By her own description, sculptor Lisa Clague looks “normal.” She doesn’t seem like someone prone to making edgy pieces: heads clutched by disembodied hands, dour rabbits wearing harlequin masks, busts of ancient queens consulting with their monkey familiars.
As a result, she’s heard people comment about her work without realizing she’s the artist. “I’ve heard them say things like I must keep my therapist employed, [and that] ‘this artist must be really sick.’ … It’s fun to introduce myself after they’ve talked about my work among themselves.”
The ideas for her mythology-imbued sculptures, Clague says, emerge from a deep place. She describes her creatures as “mistresses of ambiguity and disguise, of seduction and deception.” She enjoys dualism, “the contrast of light and darkness, beautiful and ugly. It’s an edge I like to teeter on.”
But her everyday life provides sly inspiration. “When I was married, my figures began to have two heads, because it was no longer just me in my life,” she explains. “When my daughter was born, three heads appeared, and I made work that was playful … with a naïve, childlike quality.”
Clague’s father was a metal sculptor, and her mother is a potter. “I always wanted to be an artist,” she says. “I have vivid memories of watching the sparks fly as my father welded together massive steel. I liked his leather boots and blue jeans, and I thought I wanted to be just like him.”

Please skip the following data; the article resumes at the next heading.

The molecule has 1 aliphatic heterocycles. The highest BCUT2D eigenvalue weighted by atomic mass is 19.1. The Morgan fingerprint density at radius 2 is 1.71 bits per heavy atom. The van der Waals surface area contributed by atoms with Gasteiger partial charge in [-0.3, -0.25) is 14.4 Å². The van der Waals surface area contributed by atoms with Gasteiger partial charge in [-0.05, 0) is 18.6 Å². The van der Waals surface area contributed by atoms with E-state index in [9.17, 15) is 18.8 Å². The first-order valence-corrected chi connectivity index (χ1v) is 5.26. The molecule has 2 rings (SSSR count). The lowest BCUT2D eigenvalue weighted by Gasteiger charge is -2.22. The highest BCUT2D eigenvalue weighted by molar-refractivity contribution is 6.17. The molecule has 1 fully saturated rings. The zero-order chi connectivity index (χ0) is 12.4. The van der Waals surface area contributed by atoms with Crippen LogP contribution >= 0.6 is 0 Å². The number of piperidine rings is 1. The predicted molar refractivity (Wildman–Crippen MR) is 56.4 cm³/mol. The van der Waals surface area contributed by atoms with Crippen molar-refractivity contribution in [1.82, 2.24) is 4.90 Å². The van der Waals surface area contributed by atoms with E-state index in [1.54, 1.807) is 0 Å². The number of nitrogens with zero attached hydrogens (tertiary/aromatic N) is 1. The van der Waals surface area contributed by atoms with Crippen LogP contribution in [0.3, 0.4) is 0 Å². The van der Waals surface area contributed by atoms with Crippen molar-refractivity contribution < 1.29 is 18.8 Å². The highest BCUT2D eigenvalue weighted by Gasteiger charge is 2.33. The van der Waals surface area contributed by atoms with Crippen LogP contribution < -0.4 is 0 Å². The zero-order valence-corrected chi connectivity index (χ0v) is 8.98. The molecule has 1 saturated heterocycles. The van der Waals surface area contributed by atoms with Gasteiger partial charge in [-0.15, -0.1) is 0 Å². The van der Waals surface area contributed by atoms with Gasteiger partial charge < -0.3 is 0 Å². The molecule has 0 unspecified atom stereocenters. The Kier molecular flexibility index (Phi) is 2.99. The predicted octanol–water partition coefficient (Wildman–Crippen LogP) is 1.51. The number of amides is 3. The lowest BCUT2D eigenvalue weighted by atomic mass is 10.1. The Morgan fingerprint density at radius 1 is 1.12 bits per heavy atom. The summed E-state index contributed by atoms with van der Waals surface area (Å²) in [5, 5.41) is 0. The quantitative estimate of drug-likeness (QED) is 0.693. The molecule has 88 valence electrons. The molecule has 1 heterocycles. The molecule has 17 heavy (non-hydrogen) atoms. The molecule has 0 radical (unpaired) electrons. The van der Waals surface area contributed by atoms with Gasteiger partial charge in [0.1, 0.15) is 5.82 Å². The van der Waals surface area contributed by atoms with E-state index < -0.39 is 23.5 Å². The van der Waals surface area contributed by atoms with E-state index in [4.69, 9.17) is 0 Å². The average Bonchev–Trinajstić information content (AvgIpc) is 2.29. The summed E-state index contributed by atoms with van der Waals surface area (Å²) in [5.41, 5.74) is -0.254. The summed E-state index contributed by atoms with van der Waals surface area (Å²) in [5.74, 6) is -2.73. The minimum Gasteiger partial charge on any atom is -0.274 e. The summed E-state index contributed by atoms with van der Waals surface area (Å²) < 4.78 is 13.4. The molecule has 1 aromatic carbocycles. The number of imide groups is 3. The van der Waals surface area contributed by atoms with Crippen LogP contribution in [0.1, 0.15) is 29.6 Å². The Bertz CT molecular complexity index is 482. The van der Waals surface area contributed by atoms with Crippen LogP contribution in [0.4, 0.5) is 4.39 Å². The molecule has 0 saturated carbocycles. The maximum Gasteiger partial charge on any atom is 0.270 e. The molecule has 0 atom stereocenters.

She eventually chose to study painting, textiles, and jewelry making at the Cleveland Institute of Art. Late in picking an elective for her second semester, she had to settle for ceramics, the only class available. “I figured I’d struggle through it and move on,” she says.
Clague soon mastered the techniques of wheel throwing, but making functional pottery held little appeal for her. Instead, she became interested in form and color, “making pots with cone lids, reversible plugs, and cone feet. I hand-built elevated planes on angles that the pots seemed to walk down.”
Then she made an unusual triptych — “boxes with compartments filled with frogs, fish, birds, and insects meticulously articulated” — and her future fell into place. “My heart was on fire. In sculpting something I was passionate about, my work took off from that moment.”
The last piece she made in undergrad school was about her boyfriend who had been in a bicycle accident that left him in a coma. Encouraged by her instructor to sculpt what she was experiencing, Clague built what she describes as “two ten-foot, boxed, wooden frames where I hung panels made out of clay slabs pushed through fence wire cages. Large clay thorns were pushed through each panel … like two iron maidens, a figure was trapped inside one and the other was empty, evoking the unknown question: would he ever wake up?”
Later, as a grad-school student at California College of Arts and Crafts, Clague studied under renowned sculptor Viola Frey. “She was a tough instructor. I was told to throw my work off the back balcony several times!”
However, Frey also encouraged her students to develop their own work beyond the influences of their instructors. In 1992, Clague began creating small figures each morning based on dreams, and the surreal aspect became a central motif.
“I’m always trying something new in the studio … which keeps me excited about going out there each day,” says Clague. She also keeps various projects going at once, so that she always has something to look forward to — and to keep new viewers gossiping.
Lisa Clague, Momentum Gallery, 24 N. Lexington Ave. (momentumgallery.com) The artist welcomes visitors by appontment to her studio in Bakersville. For more information, visit her Facebook page.